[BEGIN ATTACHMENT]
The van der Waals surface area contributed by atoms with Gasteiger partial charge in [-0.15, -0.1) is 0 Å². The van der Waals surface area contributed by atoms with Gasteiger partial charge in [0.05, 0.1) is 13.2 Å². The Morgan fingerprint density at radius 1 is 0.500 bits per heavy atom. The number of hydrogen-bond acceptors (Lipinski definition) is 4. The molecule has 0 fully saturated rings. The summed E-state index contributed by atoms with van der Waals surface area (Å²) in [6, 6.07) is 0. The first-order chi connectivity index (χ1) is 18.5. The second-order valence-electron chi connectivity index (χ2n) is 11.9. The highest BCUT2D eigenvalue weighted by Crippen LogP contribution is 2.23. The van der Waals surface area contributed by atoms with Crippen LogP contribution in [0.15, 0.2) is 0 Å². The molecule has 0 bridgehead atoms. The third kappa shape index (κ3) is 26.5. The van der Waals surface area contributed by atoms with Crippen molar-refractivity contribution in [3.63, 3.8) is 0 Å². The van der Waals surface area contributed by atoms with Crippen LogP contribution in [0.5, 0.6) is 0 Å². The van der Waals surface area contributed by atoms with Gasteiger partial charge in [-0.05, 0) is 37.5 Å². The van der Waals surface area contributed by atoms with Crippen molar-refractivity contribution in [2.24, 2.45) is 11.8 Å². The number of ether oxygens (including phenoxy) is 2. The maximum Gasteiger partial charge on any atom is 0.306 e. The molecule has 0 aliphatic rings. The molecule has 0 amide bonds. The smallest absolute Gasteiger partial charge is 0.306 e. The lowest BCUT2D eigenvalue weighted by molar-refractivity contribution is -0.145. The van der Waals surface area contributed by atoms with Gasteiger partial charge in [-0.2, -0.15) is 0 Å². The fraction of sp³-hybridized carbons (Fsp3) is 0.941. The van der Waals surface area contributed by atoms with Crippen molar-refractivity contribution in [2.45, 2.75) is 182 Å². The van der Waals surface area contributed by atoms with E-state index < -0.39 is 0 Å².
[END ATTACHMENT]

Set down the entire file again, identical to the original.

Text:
The van der Waals surface area contributed by atoms with Gasteiger partial charge in [-0.15, -0.1) is 0 Å². The van der Waals surface area contributed by atoms with Gasteiger partial charge in [0.05, 0.1) is 13.2 Å². The Morgan fingerprint density at radius 1 is 0.500 bits per heavy atom. The number of hydrogen-bond acceptors (Lipinski definition) is 4. The molecule has 0 fully saturated rings. The summed E-state index contributed by atoms with van der Waals surface area (Å²) in [6, 6.07) is 0. The first-order chi connectivity index (χ1) is 18.5. The second-order valence-electron chi connectivity index (χ2n) is 11.9. The highest BCUT2D eigenvalue weighted by Crippen LogP contribution is 2.23. The van der Waals surface area contributed by atoms with Crippen LogP contribution in [0.15, 0.2) is 0 Å². The molecule has 0 bridgehead atoms. The third kappa shape index (κ3) is 26.5. The van der Waals surface area contributed by atoms with Crippen molar-refractivity contribution in [3.63, 3.8) is 0 Å². The van der Waals surface area contributed by atoms with Crippen LogP contribution in [0.5, 0.6) is 0 Å². The van der Waals surface area contributed by atoms with Gasteiger partial charge in [-0.05, 0) is 37.5 Å². The van der Waals surface area contributed by atoms with Crippen molar-refractivity contribution in [2.24, 2.45) is 11.8 Å². The number of ether oxygens (including phenoxy) is 2. The maximum Gasteiger partial charge on any atom is 0.306 e. The molecule has 0 aliphatic rings. The molecule has 0 amide bonds. The smallest absolute Gasteiger partial charge is 0.306 e. The lowest BCUT2D eigenvalue weighted by molar-refractivity contribution is -0.145. The van der Waals surface area contributed by atoms with Gasteiger partial charge in [-0.2, -0.15) is 0 Å². The fraction of sp³-hybridized carbons (Fsp3) is 0.941. The van der Waals surface area contributed by atoms with Crippen molar-refractivity contribution in [2.45, 2.75) is 182 Å². The van der Waals surface area contributed by atoms with E-state index < -0.39 is 0 Å².